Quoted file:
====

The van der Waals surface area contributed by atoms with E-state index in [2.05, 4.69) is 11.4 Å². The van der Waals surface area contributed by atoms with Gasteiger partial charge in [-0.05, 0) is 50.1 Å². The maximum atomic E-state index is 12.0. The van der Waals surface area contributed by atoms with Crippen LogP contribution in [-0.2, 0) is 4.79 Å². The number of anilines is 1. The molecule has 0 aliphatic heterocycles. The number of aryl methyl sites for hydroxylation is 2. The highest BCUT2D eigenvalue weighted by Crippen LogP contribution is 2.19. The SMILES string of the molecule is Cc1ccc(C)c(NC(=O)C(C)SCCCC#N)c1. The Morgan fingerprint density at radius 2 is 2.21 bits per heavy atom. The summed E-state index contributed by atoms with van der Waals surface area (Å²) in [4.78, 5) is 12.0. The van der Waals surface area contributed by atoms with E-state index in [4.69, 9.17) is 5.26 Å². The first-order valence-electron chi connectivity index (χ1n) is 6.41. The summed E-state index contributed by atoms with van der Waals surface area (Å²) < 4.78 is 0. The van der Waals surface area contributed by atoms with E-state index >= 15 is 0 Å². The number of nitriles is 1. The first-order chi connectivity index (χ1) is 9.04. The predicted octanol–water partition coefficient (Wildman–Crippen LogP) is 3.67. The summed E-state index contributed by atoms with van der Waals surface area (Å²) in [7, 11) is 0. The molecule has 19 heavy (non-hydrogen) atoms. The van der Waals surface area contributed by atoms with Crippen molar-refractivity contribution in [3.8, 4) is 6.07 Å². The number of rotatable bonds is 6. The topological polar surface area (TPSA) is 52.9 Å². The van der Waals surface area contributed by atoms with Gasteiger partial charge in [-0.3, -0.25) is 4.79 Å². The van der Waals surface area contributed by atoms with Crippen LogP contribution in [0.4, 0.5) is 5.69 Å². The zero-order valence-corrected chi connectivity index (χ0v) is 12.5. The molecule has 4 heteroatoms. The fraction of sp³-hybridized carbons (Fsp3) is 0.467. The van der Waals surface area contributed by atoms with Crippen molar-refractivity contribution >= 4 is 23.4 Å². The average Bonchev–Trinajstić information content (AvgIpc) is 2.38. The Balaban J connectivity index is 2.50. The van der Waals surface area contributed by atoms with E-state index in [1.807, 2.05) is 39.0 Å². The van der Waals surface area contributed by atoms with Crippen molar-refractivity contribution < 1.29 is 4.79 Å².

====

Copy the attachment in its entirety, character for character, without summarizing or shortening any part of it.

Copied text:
The van der Waals surface area contributed by atoms with E-state index in [2.05, 4.69) is 11.4 Å². The van der Waals surface area contributed by atoms with Gasteiger partial charge in [-0.05, 0) is 50.1 Å². The maximum atomic E-state index is 12.0. The van der Waals surface area contributed by atoms with Crippen LogP contribution in [-0.2, 0) is 4.79 Å². The number of anilines is 1. The molecule has 0 aliphatic heterocycles. The number of aryl methyl sites for hydroxylation is 2. The highest BCUT2D eigenvalue weighted by Crippen LogP contribution is 2.19. The SMILES string of the molecule is Cc1ccc(C)c(NC(=O)C(C)SCCCC#N)c1. The Morgan fingerprint density at radius 2 is 2.21 bits per heavy atom. The summed E-state index contributed by atoms with van der Waals surface area (Å²) in [4.78, 5) is 12.0. The van der Waals surface area contributed by atoms with E-state index in [4.69, 9.17) is 5.26 Å². The first-order valence-electron chi connectivity index (χ1n) is 6.41. The summed E-state index contributed by atoms with van der Waals surface area (Å²) < 4.78 is 0. The van der Waals surface area contributed by atoms with E-state index >= 15 is 0 Å². The number of nitriles is 1. The first-order chi connectivity index (χ1) is 9.04. The predicted octanol–water partition coefficient (Wildman–Crippen LogP) is 3.67. The summed E-state index contributed by atoms with van der Waals surface area (Å²) in [7, 11) is 0. The molecule has 19 heavy (non-hydrogen) atoms. The van der Waals surface area contributed by atoms with Crippen molar-refractivity contribution in [3.8, 4) is 6.07 Å². The number of rotatable bonds is 6. The topological polar surface area (TPSA) is 52.9 Å². The van der Waals surface area contributed by atoms with Gasteiger partial charge in [-0.3, -0.25) is 4.79 Å². The van der Waals surface area contributed by atoms with Crippen LogP contribution in [0.4, 0.5) is 5.69 Å². The zero-order valence-corrected chi connectivity index (χ0v) is 12.5. The molecule has 4 heteroatoms. The fraction of sp³-hybridized carbons (Fsp3) is 0.467. The van der Waals surface area contributed by atoms with Crippen molar-refractivity contribution >= 4 is 23.4 Å². The average Bonchev–Trinajstić information content (AvgIpc) is 2.38. The Balaban J connectivity index is 2.50. The van der Waals surface area contributed by atoms with E-state index in [1.807, 2.05) is 39.0 Å². The van der Waals surface area contributed by atoms with Crippen molar-refractivity contribution < 1.29 is 4.79 Å².